This morning we continued our studies on Abraham, looking at the topic of prayer. Genesis 18:16-33 TNIV taught us much about how to persevere in prayer and Genesis 24:1-67 TNIV was an object lesson in being specific in prayer.

In Genesis 18, God decides to reveal His heart and plans to Abraham because of the covenant relationship He has established with him. In Genesis 18:16-19 TNIV He decides to tell Abraham of His concerns about the place where Lot, Abraham’s nephew, is living and in verse 20 decides to go and see what the situation is like for Himself and see if ‘what they have done is as bad as the outcry that has reached me.’ Abraham knows something of what Sodom and Gomorrah are like. He has already had dealings with the people, so he knows the problems and once he hears that God is involved in this situation, he realises the seriousness and voices his concerns. He petitions God, asking Him to discriminate between the righteous and the wicked and not treat everyone in the same manner. He argues with God reasonably, based on a sense of fairness and justice: ‘will not the Judge of all the earth do right?’ he asks (Gen 18:25 TNIV), basing his arguments on God’s very nature.

God agrees to spare Sodom if 50 righteous people are found there (Gen 18:26 TNIV), but Abraham is clearly not confident that there are 50 righteous people there, and so he begins to reduce that number! He goes from 50 to 45 to 40 to 30 to 20 to 10, and each time, God agrees not to destroy the city for the sake of the number of righteous people found there. In the end, God spares Lot: he honours Abraham’s prayers for his nephew.

Abraham’s persistence in prayer arose from his personal relationship with God. He prays from a position of reverence and humility, but also speaks directly and confidently to God. He did not give up easily and prayed for others. Intercession has to be part of our prayer life; we cannot be so selfish that we only pray for ourselves and our own concerns.

In Genesis 24:1-67 TNIV, we see how Abraham’s prayer life affects that of his servant, who is on a mission to find a wife for Isaac, the son of promise, from Abraham’s own country and relatives, rather than from the daughters of the Canaanites with whom he was living (Gen 24:3 TNIV). The servant, who is never named in this chapter, is initially a little daunted by this task: how is he going to find this woman and what is he to do if she doesn’t want to embark on this journey back with him? Should he take Isaac back to the original homeland under those circumstances? (Gen 24:5 TNIV)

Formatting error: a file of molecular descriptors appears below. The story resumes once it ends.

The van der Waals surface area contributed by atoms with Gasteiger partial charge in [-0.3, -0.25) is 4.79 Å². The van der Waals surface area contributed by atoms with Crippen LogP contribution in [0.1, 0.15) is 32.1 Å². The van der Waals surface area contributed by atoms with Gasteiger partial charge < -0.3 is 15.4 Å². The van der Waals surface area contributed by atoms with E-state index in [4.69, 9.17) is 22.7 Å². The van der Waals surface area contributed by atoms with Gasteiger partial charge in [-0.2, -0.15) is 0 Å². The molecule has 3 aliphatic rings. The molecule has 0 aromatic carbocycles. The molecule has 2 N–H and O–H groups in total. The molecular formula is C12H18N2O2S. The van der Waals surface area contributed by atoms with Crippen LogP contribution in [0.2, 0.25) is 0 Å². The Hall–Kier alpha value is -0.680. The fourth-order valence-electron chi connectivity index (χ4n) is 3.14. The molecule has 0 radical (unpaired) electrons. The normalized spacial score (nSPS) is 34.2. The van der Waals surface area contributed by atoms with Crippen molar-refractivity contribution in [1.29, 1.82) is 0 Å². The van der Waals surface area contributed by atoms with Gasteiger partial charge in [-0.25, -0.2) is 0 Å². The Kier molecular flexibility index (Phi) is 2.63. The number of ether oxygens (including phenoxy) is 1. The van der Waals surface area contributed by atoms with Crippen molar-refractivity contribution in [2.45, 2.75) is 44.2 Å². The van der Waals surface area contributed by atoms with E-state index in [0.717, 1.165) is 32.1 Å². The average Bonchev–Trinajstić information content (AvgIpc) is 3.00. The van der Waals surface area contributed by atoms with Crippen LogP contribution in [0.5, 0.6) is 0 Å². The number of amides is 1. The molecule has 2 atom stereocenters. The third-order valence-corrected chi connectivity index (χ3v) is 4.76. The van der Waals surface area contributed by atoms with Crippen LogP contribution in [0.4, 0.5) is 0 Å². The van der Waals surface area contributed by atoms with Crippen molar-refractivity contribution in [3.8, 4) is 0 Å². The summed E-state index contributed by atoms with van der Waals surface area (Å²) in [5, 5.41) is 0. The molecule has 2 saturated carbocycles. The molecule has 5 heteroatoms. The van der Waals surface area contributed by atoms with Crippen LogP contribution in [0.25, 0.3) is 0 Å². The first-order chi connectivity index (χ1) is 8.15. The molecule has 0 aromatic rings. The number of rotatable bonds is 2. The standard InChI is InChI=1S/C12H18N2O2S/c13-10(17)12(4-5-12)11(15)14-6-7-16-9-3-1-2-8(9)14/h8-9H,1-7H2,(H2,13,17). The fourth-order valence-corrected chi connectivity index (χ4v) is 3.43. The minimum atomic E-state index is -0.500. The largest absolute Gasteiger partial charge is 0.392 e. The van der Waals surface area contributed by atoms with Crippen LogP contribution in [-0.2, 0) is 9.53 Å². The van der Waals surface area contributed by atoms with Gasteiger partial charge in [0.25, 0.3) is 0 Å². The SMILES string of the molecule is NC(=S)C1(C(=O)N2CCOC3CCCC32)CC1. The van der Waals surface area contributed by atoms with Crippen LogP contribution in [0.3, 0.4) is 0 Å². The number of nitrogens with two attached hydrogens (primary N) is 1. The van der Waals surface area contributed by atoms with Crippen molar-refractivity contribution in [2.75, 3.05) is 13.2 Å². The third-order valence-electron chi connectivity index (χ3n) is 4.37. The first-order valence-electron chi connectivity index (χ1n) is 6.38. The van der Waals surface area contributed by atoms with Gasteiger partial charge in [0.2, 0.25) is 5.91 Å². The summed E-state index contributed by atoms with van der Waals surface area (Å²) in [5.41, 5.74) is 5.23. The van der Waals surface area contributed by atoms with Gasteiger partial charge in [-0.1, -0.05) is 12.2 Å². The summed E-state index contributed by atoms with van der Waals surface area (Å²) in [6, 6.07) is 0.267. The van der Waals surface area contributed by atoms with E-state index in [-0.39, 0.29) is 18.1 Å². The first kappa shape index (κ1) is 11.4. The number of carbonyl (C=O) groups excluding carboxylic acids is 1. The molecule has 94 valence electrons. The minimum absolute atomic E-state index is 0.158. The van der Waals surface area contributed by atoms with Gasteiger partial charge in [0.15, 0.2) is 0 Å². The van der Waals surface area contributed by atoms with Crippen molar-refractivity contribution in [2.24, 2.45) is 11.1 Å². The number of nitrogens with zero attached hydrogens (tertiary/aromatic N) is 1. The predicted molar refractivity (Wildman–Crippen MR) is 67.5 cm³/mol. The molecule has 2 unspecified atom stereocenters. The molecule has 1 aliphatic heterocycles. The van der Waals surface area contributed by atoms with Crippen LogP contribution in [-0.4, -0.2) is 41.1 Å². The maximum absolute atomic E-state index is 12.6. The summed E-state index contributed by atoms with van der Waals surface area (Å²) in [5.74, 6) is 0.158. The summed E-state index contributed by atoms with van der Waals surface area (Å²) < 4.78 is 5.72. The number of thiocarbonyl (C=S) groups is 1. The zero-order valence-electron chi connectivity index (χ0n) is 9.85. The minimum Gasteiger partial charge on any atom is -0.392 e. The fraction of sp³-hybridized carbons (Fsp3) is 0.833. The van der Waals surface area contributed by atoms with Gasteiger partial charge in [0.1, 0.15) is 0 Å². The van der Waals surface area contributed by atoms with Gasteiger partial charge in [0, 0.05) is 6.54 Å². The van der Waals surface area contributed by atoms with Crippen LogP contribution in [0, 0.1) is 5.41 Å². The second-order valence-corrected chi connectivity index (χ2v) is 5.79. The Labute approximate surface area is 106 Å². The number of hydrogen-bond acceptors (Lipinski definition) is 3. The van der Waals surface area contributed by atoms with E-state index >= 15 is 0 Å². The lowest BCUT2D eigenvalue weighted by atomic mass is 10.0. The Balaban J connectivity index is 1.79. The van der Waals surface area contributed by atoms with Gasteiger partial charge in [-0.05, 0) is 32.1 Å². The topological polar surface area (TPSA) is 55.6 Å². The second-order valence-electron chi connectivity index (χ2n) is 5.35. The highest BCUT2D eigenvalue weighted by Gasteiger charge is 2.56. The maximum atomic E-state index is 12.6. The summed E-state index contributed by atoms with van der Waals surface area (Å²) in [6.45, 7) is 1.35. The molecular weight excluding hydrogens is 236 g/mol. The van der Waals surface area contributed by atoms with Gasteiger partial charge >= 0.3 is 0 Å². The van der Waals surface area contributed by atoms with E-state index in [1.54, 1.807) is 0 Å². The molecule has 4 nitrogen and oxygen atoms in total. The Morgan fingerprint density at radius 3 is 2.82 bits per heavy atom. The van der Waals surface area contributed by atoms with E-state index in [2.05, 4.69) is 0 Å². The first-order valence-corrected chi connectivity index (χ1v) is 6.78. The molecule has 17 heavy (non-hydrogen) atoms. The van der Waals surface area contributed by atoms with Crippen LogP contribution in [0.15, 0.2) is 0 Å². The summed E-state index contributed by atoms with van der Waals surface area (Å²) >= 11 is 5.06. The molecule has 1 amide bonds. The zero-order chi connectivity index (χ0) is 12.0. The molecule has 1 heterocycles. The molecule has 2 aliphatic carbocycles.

Abraham is adamant that there is no going back (Gen 24:6-8 TNIV), so the servant sets forth. Similarly, Jesus told us, ’No one who puts a hand to the plough and looks back is fit for service in the kingdom of God.’ (Luke 9:62 TNIV) There can be no turning back on our journey of faith!

The servant’s prayer is an object lesson in being specific: “O Lord God of my master Abraham, give me success today and show kindness to my master Abraham. See, I am standing beside this spring, and the daughters of the townspeople are coming out to draw water. May it be that when I say to a girl, ‘Please let down your jar that I may have a drink’, and she says, ‘Drink, and I’ll water your camels too’ – let her be the one you have chosen for your servant Isaac. By this I will know that you have shown kindness to my master.” (Gen 24:12-14 TNIV) We need to learn to ask God with right motives and to avoid being vague. We can approach God as children approach a loving Father (Matt 6:26 TNIV). Articulating our heart’s desires can be an important facet of prayer. Thinking about situations and bringing specific requests to God can be useful way of approaching problems too. Paul encourages the Philippians ‘Do not be anxious about anything, but in everything, by prayer and petition, with thanksgiving, bring your requests to God.’ (Phil 4:6 TNIV)

Some may view the servant’s prayer as very ordinary, even worldly. It relied on the ordinary happening as well as the extraordinary. But we should not despise the ordinary. Jesus used mud and spit to heal people. All too often, we are looking for ‘miraculous’ answers to prayer and therefore miss the many ordinary ways God chooses to answer.

In conclusion, these passages teach us much about prayer.
1. Prayer arises from a personal relationship with God.
2. Prayer involves a trusting family relationship with God as our Father. We approach Him directly, confidently and reverently.
3. We must persevere in prayer, not giving up at the first obstacle.
4. We can be specific in prayer.
5. We must not think we can dictate how God will answer our prayers or despise the ordinary. God has many different ways of answering prayer. We only have to look at our journey to St Mark’s to see that!
6. We must pray for others. Intercession has to be high on any church’s prayer list if it is reflect God’s heart.